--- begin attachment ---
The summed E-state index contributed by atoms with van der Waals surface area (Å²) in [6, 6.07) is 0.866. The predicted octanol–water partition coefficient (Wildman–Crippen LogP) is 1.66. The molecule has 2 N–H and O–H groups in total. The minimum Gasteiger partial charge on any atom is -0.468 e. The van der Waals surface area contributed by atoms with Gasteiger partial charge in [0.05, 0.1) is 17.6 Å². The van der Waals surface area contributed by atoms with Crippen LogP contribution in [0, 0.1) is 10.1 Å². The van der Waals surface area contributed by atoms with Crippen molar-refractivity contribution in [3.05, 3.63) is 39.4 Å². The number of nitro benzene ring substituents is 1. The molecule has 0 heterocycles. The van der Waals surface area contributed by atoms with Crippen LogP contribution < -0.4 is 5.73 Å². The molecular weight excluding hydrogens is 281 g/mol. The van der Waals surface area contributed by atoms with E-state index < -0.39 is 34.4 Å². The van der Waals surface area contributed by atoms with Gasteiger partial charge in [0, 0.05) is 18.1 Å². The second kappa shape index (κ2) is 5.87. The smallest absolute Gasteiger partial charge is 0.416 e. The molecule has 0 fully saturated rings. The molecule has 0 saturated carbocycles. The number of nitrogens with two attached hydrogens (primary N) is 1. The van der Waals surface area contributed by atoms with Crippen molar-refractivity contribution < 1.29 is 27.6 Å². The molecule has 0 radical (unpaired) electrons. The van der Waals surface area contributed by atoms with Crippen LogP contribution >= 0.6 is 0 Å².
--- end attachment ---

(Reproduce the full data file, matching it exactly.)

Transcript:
The summed E-state index contributed by atoms with van der Waals surface area (Å²) in [6, 6.07) is 0.866. The predicted octanol–water partition coefficient (Wildman–Crippen LogP) is 1.66. The molecule has 2 N–H and O–H groups in total. The minimum Gasteiger partial charge on any atom is -0.468 e. The van der Waals surface area contributed by atoms with Gasteiger partial charge in [0.05, 0.1) is 17.6 Å². The van der Waals surface area contributed by atoms with Crippen LogP contribution in [0, 0.1) is 10.1 Å². The van der Waals surface area contributed by atoms with Crippen molar-refractivity contribution in [3.05, 3.63) is 39.4 Å². The number of nitro benzene ring substituents is 1. The molecule has 0 heterocycles. The van der Waals surface area contributed by atoms with Crippen LogP contribution < -0.4 is 5.73 Å². The molecular weight excluding hydrogens is 281 g/mol. The van der Waals surface area contributed by atoms with E-state index < -0.39 is 34.4 Å². The van der Waals surface area contributed by atoms with Gasteiger partial charge in [0, 0.05) is 18.1 Å². The second kappa shape index (κ2) is 5.87. The smallest absolute Gasteiger partial charge is 0.416 e. The molecule has 0 fully saturated rings. The molecule has 0 saturated carbocycles. The number of nitrogens with two attached hydrogens (primary N) is 1. The van der Waals surface area contributed by atoms with Crippen molar-refractivity contribution < 1.29 is 27.6 Å². The molecule has 0 radical (unpaired) electrons. The van der Waals surface area contributed by atoms with Crippen LogP contribution >= 0.6 is 0 Å².